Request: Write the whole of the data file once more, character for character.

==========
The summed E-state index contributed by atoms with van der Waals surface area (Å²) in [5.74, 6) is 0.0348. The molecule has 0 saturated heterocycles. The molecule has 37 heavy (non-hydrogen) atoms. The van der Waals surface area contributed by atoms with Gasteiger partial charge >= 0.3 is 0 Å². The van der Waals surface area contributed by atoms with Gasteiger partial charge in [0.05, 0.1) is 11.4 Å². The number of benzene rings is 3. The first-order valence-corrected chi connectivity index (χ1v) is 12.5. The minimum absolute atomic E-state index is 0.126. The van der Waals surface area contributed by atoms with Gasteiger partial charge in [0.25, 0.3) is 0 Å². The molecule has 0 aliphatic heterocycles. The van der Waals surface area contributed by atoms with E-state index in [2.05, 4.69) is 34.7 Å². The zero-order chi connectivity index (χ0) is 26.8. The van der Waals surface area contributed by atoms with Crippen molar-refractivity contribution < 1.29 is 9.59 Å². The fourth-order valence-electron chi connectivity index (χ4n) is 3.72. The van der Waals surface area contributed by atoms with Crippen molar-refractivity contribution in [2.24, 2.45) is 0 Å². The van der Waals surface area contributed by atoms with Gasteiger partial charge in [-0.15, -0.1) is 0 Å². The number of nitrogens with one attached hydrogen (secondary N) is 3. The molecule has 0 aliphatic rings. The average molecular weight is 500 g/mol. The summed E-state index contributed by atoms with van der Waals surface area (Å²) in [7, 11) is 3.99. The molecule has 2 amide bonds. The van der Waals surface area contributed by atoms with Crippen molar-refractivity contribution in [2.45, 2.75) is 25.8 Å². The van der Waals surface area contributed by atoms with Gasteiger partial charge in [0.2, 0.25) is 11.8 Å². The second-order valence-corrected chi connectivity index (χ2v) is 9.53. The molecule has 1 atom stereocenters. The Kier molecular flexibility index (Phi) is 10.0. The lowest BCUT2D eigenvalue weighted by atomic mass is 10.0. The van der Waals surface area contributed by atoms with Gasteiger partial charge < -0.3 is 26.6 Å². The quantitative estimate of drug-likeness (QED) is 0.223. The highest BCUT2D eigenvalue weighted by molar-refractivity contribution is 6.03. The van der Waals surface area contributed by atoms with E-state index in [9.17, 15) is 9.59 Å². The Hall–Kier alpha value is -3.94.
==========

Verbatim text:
The summed E-state index contributed by atoms with van der Waals surface area (Å²) in [5.74, 6) is 0.0348. The molecule has 0 saturated heterocycles. The molecule has 37 heavy (non-hydrogen) atoms. The van der Waals surface area contributed by atoms with Gasteiger partial charge >= 0.3 is 0 Å². The van der Waals surface area contributed by atoms with Gasteiger partial charge in [0.05, 0.1) is 11.4 Å². The number of benzene rings is 3. The first-order valence-corrected chi connectivity index (χ1v) is 12.5. The minimum absolute atomic E-state index is 0.126. The van der Waals surface area contributed by atoms with Gasteiger partial charge in [0.25, 0.3) is 0 Å². The molecule has 0 aliphatic heterocycles. The van der Waals surface area contributed by atoms with E-state index in [2.05, 4.69) is 34.7 Å². The zero-order chi connectivity index (χ0) is 26.8. The van der Waals surface area contributed by atoms with Crippen molar-refractivity contribution < 1.29 is 9.59 Å². The fourth-order valence-electron chi connectivity index (χ4n) is 3.72. The van der Waals surface area contributed by atoms with Crippen molar-refractivity contribution in [2.24, 2.45) is 0 Å². The van der Waals surface area contributed by atoms with Gasteiger partial charge in [-0.15, -0.1) is 0 Å². The number of nitrogens with one attached hydrogen (secondary N) is 3. The molecule has 0 aliphatic rings. The average molecular weight is 500 g/mol. The summed E-state index contributed by atoms with van der Waals surface area (Å²) in [7, 11) is 3.99. The molecule has 2 amide bonds. The van der Waals surface area contributed by atoms with Crippen molar-refractivity contribution in [2.45, 2.75) is 25.8 Å². The van der Waals surface area contributed by atoms with Gasteiger partial charge in [0.2, 0.25) is 11.8 Å². The second-order valence-corrected chi connectivity index (χ2v) is 9.53. The molecule has 1 atom stereocenters. The Kier molecular flexibility index (Phi) is 10.0. The lowest BCUT2D eigenvalue weighted by atomic mass is 10.0. The van der Waals surface area contributed by atoms with Gasteiger partial charge < -0.3 is 26.6 Å². The quantitative estimate of drug-likeness (QED) is 0.223. The highest BCUT2D eigenvalue weighted by molar-refractivity contribution is 6.03. The van der Waals surface area contributed by atoms with E-state index in [9.17, 15) is 9.59 Å². The Hall–Kier alpha value is -3.94.